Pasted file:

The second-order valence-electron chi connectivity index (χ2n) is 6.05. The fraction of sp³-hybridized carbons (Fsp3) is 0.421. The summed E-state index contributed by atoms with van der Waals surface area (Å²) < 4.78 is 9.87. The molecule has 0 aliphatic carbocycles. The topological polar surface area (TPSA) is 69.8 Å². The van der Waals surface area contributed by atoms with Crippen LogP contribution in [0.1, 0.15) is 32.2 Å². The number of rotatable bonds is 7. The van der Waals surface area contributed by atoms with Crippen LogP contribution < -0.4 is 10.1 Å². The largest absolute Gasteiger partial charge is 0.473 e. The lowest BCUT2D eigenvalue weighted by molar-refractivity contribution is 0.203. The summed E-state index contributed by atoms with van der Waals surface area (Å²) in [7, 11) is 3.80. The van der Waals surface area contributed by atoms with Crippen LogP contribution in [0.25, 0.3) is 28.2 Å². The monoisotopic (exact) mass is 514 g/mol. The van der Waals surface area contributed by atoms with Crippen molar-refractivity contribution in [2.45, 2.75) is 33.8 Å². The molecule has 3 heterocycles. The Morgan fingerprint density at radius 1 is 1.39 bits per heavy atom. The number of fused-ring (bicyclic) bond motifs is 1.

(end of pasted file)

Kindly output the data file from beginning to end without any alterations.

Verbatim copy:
The second-order valence-electron chi connectivity index (χ2n) is 6.05. The fraction of sp³-hybridized carbons (Fsp3) is 0.421. The summed E-state index contributed by atoms with van der Waals surface area (Å²) < 4.78 is 9.87. The molecule has 0 aliphatic carbocycles. The topological polar surface area (TPSA) is 69.8 Å². The van der Waals surface area contributed by atoms with Crippen LogP contribution in [0.1, 0.15) is 32.2 Å². The number of rotatable bonds is 7. The van der Waals surface area contributed by atoms with Crippen LogP contribution < -0.4 is 10.1 Å². The largest absolute Gasteiger partial charge is 0.473 e. The lowest BCUT2D eigenvalue weighted by molar-refractivity contribution is 0.203. The summed E-state index contributed by atoms with van der Waals surface area (Å²) in [7, 11) is 3.80. The van der Waals surface area contributed by atoms with Crippen LogP contribution in [0.25, 0.3) is 28.2 Å². The monoisotopic (exact) mass is 514 g/mol. The van der Waals surface area contributed by atoms with Crippen molar-refractivity contribution in [2.45, 2.75) is 33.8 Å². The molecule has 3 heterocycles. The Morgan fingerprint density at radius 1 is 1.39 bits per heavy atom. The number of fused-ring (bicyclic) bond motifs is 1.